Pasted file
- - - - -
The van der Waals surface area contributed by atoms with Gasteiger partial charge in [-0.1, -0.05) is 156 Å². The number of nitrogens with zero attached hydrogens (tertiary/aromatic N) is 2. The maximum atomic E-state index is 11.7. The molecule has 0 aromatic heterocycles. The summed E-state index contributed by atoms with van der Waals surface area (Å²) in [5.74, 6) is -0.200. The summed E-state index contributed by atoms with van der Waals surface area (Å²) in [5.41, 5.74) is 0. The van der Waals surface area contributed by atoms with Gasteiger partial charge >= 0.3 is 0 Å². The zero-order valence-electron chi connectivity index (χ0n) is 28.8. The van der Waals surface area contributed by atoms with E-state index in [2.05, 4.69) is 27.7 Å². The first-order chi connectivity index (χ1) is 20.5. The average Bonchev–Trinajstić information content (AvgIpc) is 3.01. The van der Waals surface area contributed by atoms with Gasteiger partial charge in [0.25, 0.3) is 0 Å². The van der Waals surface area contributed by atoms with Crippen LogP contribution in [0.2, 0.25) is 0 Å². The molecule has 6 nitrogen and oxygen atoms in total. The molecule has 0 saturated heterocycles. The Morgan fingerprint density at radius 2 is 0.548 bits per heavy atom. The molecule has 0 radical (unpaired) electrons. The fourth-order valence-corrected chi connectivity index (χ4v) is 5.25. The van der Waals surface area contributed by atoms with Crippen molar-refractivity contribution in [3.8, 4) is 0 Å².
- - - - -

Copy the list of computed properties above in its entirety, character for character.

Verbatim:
The van der Waals surface area contributed by atoms with Gasteiger partial charge in [-0.1, -0.05) is 156 Å². The number of nitrogens with zero attached hydrogens (tertiary/aromatic N) is 2. The maximum atomic E-state index is 11.7. The molecule has 0 aromatic heterocycles. The summed E-state index contributed by atoms with van der Waals surface area (Å²) in [5.74, 6) is -0.200. The summed E-state index contributed by atoms with van der Waals surface area (Å²) in [5.41, 5.74) is 0. The van der Waals surface area contributed by atoms with Gasteiger partial charge >= 0.3 is 0 Å². The zero-order valence-electron chi connectivity index (χ0n) is 28.8. The van der Waals surface area contributed by atoms with E-state index in [2.05, 4.69) is 27.7 Å². The first-order chi connectivity index (χ1) is 20.5. The average Bonchev–Trinajstić information content (AvgIpc) is 3.01. The van der Waals surface area contributed by atoms with Gasteiger partial charge in [0.25, 0.3) is 0 Å². The van der Waals surface area contributed by atoms with Crippen LogP contribution in [0.2, 0.25) is 0 Å². The molecule has 6 nitrogen and oxygen atoms in total. The molecule has 0 saturated heterocycles. The Morgan fingerprint density at radius 2 is 0.548 bits per heavy atom. The molecule has 0 radical (unpaired) electrons. The fourth-order valence-corrected chi connectivity index (χ4v) is 5.25. The van der Waals surface area contributed by atoms with Crippen molar-refractivity contribution in [3.8, 4) is 0 Å².